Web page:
Original Launchpad bug 574004: https://bugs.launchpad.net/statsmodels/+bug/574004
Reported by: josef-pktd (joep).
see also Bug #440151: fvalue and mse_model are -inf if only 1 regressor
The R-squared and df calculations assume that there is a constant among the regressors.
todo: add a hasconstant indicator and adjust calculations for df and R-squared
Notes: pandas did recently a similar change
R-squared is not really well defined without constant and there are several competing definitions, but for the simple case of regression without constant we should use the total sum of squares instead of mean corrected ???
I would keep the R-squared with constant for transformed regressors that loses the constant for the regression, (example of heteroscedasticity).
This one just bit me :)
For reference, please see my question and response in this thread: http://stats.stackexchange.com/questions/36064/calculating-r-squared-coefficient-of-determination-with-centered-vs-un-center
The common wisdom seems to be that the correct definition of R^2 is the one you mentioned, using the total sum of squares. Also, this is how R does it---this isn't a reason (in and of itself) to change things, but the community seems to have a certain expectation in this regard, at least.
I would say, this is an issue that deserves some bandwidth. Linear regression is a pretty basic thing for people to want to do with a statistical package...
Thanks for the links. Will have a look and sort this out.
A quick comment. Linear regression is indeed a pretty basic thing. We provide an OLS class that is fully correct. As soon as you fit the model without an intercept, you're not doing OLS AFAIK. Without an intercept, you're fitting a regression through the origin model (which is a strong substantive claim). The reason I've kicked this down the road so far is that it's still not really clear to me what a "correct" R^2 is in this case. The existence of the R^2 measure depends on the model being fit with an intercept. This (and other) R_0^2 measure  may be (somewhat) analogous to R^2 in that they're forced to be in (0,1) like psedo-R^2 measure for non-linear models, but R_0^2 is not the same as R^2. Ie., you can't compare R^2 and R_0^2 measures. For the most part, I've seen it recommended not to rely on R^2 for the RTO model since it can be wildly overinflated (with the higher uncentered sum of squares), and it's almost never the case in the models I deal with that you want to force the predictor to be zero when the regressors are zero. I always assumed this is why it's almost never discussed in textbooks.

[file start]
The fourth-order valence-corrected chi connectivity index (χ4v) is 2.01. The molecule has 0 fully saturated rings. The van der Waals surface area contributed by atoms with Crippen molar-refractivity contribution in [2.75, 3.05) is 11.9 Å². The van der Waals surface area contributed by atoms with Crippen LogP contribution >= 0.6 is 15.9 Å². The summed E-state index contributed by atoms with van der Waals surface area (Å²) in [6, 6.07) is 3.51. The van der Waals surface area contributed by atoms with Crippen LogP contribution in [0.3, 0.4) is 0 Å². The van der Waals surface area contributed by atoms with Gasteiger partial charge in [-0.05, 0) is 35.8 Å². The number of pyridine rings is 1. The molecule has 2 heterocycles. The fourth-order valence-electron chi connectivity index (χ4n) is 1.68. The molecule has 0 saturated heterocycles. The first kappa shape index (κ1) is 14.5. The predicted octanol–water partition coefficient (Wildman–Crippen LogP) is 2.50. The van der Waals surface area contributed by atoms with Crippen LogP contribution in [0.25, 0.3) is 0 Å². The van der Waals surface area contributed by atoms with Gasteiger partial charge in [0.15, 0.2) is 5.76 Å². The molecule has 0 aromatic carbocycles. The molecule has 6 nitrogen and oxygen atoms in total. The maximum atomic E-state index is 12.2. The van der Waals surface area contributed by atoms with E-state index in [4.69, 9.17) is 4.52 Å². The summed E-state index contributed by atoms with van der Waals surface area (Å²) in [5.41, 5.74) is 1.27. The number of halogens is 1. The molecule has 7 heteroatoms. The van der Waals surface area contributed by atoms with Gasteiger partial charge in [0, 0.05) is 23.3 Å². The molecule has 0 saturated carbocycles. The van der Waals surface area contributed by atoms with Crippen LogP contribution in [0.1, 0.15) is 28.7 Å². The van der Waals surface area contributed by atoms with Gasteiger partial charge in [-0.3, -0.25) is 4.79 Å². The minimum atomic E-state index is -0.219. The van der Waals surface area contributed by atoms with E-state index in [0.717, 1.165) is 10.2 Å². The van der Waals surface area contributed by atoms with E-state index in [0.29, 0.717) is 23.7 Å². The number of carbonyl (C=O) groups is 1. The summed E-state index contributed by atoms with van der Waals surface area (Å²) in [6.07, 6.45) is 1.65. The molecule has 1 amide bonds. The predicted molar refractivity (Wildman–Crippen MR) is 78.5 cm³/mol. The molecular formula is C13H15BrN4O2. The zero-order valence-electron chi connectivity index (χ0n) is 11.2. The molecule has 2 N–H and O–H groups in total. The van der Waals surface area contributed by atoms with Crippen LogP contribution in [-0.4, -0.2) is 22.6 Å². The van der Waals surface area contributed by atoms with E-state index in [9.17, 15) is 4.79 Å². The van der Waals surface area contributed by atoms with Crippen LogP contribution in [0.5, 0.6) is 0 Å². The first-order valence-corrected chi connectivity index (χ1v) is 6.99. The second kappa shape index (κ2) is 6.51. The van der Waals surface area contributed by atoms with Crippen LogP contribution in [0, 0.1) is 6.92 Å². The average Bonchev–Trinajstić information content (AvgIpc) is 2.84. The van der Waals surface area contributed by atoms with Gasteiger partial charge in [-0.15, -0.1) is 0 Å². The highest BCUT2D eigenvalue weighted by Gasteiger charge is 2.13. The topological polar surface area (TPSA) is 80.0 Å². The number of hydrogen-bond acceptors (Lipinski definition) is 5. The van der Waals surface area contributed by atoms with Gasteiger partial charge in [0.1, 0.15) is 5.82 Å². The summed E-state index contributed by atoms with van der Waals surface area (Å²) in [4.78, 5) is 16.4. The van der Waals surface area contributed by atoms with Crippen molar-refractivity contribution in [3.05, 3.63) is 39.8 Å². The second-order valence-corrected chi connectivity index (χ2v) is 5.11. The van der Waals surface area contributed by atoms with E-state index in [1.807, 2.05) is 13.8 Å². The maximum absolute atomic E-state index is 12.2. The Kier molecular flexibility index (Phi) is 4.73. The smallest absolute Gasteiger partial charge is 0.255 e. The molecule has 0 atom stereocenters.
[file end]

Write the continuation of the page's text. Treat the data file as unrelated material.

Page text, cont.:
In any event, I'll sit down with this before 0.5 and see if I can sort out the theory and the implications for the other inferential statistics. I definitely do not want to silently use a different definition for the no-constant model like R. For the record, SAS includes a big warning that R^2 is redefined and also uses the uncentered TSS.
See also #60.
I've been thinking about your comments a bit. I'd like to offer a bit of feedback, but I want to be clear that I'm sensitive to the fact that you (or yall) are the one(s) actually doing the work :)
In my mind, R^2 is a property of two data sets, not of the ordinary least squares algorithm for dealing with residuals. One must choose a model first, then use OLS (or GLS, or NNLS or...) to derive the regression constants. Whether one chooses to include an intercept in the model amounts to a modeling choice: either I believe the data is best represented by a model with an intercept, or I believe the data is best represented by a model without an intercept. The algorithm doesn't care whether you include a constant or not: it is perfectly happy to deal with the extra 1's.
The real reason for the change in definition (as I've come to understand it) is a consequence of a null hypothesis (our old friend). In either instance, the null hypothesis is "no relationship exists", which means "set the slope to 0". I hate to reference myself here, but I've seen no other concise explanation of the subject online (see link above). Couched in this way, it makes sense to me that there is a "right" definition of R^2 in the case without an intercept (however bad a statistic).
Given this, it's not clear (to me, at least) why silently doing the right thing is a bad idea. The definition of R^2 that is implemented in 0.4 is only correct for a model with an intercept, we both agree on that. The same definition of R^2 cannot be applied to a model without an intercept, we both agree on that. Given that you provide a function called "add_constant", I would (naively) expect the OLS class to figure out the relevant calculations, and return the correct version of R^2 when queried.
Anyway, I definitely want to say thanks for a great piece of software!
Closing this as a duplicate of #423 so there's less to keep track of. Fixed the RTO linear case as per your suggestions in this branch
but I need to look at how this will affect the rest of the code base.